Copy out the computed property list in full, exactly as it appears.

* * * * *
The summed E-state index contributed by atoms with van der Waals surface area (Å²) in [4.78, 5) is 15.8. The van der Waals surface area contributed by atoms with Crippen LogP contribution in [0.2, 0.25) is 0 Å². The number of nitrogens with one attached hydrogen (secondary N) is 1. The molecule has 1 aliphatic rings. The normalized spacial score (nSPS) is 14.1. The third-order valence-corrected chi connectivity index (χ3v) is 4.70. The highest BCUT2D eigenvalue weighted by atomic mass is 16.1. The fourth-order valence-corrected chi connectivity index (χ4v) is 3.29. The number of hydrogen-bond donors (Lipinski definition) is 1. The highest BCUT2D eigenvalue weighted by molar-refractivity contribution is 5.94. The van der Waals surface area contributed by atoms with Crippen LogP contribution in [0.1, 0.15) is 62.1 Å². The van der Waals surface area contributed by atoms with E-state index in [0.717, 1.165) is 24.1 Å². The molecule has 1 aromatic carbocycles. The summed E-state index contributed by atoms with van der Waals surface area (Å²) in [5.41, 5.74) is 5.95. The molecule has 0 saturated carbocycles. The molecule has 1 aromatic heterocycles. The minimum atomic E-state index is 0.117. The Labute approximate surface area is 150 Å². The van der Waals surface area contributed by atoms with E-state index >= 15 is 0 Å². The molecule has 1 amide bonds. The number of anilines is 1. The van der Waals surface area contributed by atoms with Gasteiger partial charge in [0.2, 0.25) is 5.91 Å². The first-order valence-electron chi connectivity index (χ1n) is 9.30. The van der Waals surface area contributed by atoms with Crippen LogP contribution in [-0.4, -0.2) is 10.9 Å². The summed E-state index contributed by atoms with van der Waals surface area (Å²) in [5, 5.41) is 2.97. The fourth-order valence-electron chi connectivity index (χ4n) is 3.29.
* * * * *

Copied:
The summed E-state index contributed by atoms with van der Waals surface area (Å²) in [4.78, 5) is 15.8. The van der Waals surface area contributed by atoms with Crippen LogP contribution in [0.2, 0.25) is 0 Å². The number of nitrogens with one attached hydrogen (secondary N) is 1. The molecule has 1 aliphatic rings. The normalized spacial score (nSPS) is 14.1. The third-order valence-corrected chi connectivity index (χ3v) is 4.70. The highest BCUT2D eigenvalue weighted by atomic mass is 16.1. The fourth-order valence-corrected chi connectivity index (χ4v) is 3.29. The number of hydrogen-bond donors (Lipinski definition) is 1. The highest BCUT2D eigenvalue weighted by molar-refractivity contribution is 5.94. The van der Waals surface area contributed by atoms with Crippen LogP contribution in [0.1, 0.15) is 62.1 Å². The van der Waals surface area contributed by atoms with E-state index in [0.717, 1.165) is 24.1 Å². The molecule has 1 aromatic carbocycles. The summed E-state index contributed by atoms with van der Waals surface area (Å²) in [5.41, 5.74) is 5.95. The molecule has 0 saturated carbocycles. The molecule has 1 aromatic heterocycles. The minimum atomic E-state index is 0.117. The Labute approximate surface area is 150 Å². The van der Waals surface area contributed by atoms with E-state index >= 15 is 0 Å². The molecule has 1 amide bonds. The number of anilines is 1. The van der Waals surface area contributed by atoms with Gasteiger partial charge in [0.2, 0.25) is 5.91 Å². The first-order valence-electron chi connectivity index (χ1n) is 9.30. The van der Waals surface area contributed by atoms with Crippen LogP contribution in [-0.4, -0.2) is 10.9 Å². The summed E-state index contributed by atoms with van der Waals surface area (Å²) in [5, 5.41) is 2.97. The fourth-order valence-electron chi connectivity index (χ4n) is 3.29.